Engage communities in innovation and scale. At the end of the day, governments answer to the people. Community capacity-building is operationally critical. It builds on genuine buy-in from (disempowered) citizens. In doing so, it grounds development initiatives, leaving them less vulnerable to funding reductions and changes in local government. It allows innovations to draw on a wider resource base from within the community, including not just hard assets, but also crucial intangibles such as know-how, influence, and culture—all of which are critical to scaling innovation.

Video: BRAC’s Grassroots Women’s Platforms (Polli Shomaj) are giving rural women in Bangladesh the opportunity to raise their voices, get better access to local services and take collective action against inequality. (Produced by BRAC Social Innovation Lab)

In our experience, if we want the impact (not the project) to be sustainable, building such ownership becomes a crucial part of the early design. When the community decides who are the extreme poor among them, when women leaders become community health volunteers, and when under-utilized educated village women are trained to become school teachers, the empathy and social capital that these previously overlooked people bring are crucial components of success.

By engaging the right people, it’s possible to create new behaviors and demands in communities, even around public services. In 2011, BRAC received a small grant from the World Bank to raise awareness of the new Right to Information Act (RTI) and enable citizens to benefit from it. Early observations showed that many communities did not know about RTI, and even those that did faced difficulties in applying for information. BRAC built up a cadre of tothyo bondhus (infomediaries) who assisted community members in submitting applications. Organizing popular theater shows about RTI, which were followed by RTI clinics where the theater troupes answered questions, raised awareness and catalyzed demand. Independent assessments showed that BRAC’s pilot led to a substantial increase in RTI applications over the 18 months of the pilot programs.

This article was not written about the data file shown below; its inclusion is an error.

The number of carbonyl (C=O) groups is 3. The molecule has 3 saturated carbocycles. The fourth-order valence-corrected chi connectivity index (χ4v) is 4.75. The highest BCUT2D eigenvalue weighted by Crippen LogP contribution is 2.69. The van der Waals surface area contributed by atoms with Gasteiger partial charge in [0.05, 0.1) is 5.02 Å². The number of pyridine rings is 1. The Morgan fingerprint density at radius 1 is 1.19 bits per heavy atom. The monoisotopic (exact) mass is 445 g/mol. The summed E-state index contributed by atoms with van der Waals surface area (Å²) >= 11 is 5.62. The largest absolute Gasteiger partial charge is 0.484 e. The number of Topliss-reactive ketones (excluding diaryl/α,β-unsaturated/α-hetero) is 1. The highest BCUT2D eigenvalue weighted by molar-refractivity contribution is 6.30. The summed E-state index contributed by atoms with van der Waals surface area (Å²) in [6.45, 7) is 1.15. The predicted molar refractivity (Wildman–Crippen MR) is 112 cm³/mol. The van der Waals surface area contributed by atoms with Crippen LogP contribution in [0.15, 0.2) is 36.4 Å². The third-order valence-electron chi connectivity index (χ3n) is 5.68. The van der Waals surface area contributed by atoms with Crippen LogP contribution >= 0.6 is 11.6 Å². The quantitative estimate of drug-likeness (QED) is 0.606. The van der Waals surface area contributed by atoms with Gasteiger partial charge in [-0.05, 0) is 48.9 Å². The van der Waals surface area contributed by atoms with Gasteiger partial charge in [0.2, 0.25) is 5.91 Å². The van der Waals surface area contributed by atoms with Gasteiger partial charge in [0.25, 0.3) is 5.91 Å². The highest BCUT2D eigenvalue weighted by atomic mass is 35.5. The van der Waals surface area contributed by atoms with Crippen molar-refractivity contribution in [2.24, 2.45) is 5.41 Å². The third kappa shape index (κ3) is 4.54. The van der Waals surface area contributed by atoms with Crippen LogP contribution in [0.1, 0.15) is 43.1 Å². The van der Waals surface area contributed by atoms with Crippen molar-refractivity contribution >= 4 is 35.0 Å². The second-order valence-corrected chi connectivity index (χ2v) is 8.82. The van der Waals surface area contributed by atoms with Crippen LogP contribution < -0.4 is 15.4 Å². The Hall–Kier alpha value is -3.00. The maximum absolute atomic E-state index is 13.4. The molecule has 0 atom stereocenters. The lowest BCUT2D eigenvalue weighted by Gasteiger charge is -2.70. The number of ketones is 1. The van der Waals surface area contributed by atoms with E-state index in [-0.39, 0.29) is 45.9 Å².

Don’t underestimate the importance of informal dialog, trust, and relationships. Even in governments working to facilitate innovation, the reality is that most of the administrators will probably continue “business as usual.” Therefore social innovators must become savvy at using stealth tactics to deal with bureaucracy when coordination and motivation are lacking. They must answer diversity with diversity, coping with fragmented bureaucracies by making individual policy cases to organizations’ specific (usually understandable) consensus interests and networking these stakeholders into “coalitions of the willing.” They can muster the support of enough like-minded stakeholders by giving them easy grounds to buy in, enlisting them in the innovation’s cause. For the social innovator within civil society who seeks to scale up through public systems, conversation will be as important as innovation.

Social innovators must also be patient. For example, despite the findings showing that BRAC’s community-based activities increased RTI requests, the organization could not attract external funds to scale up the program. Nonetheless, convinced that these innovations were highly effective, BRAC continued to scale up incrementally. It now supports 450 active infomediaries and has reached 160,000 villagers through popular theater shows and clinics. Thanks to persistent success and dialog, recently the Bangladesh Information Commission has expressed interest in partnering with BRAC to scale up the program nationally.

Beyond Invention, to Impact

Scaling up social innovation requires all of the strategies we’ve just outlined, and more. It requires marketing thinking to map and analyze user communities in the field and supporter communities in stakeholder organizations. It requires political engagement to anticipate and build coalitions of support across these communities. It must build on this engagement with a communications effort that listens continuously to these communities and responds to their concerns with purpose-designed mechanisms—from street plays, to start-up prototype trials, to program framing.

In other words, scaling up requires a multifaceted approach, distilled into a single stream of effort that spans the innovation development cycle: preceding, accompanying, and following the innovation design process. If we can scale such systems for innovation, imagine the channel we can create from invention to impact.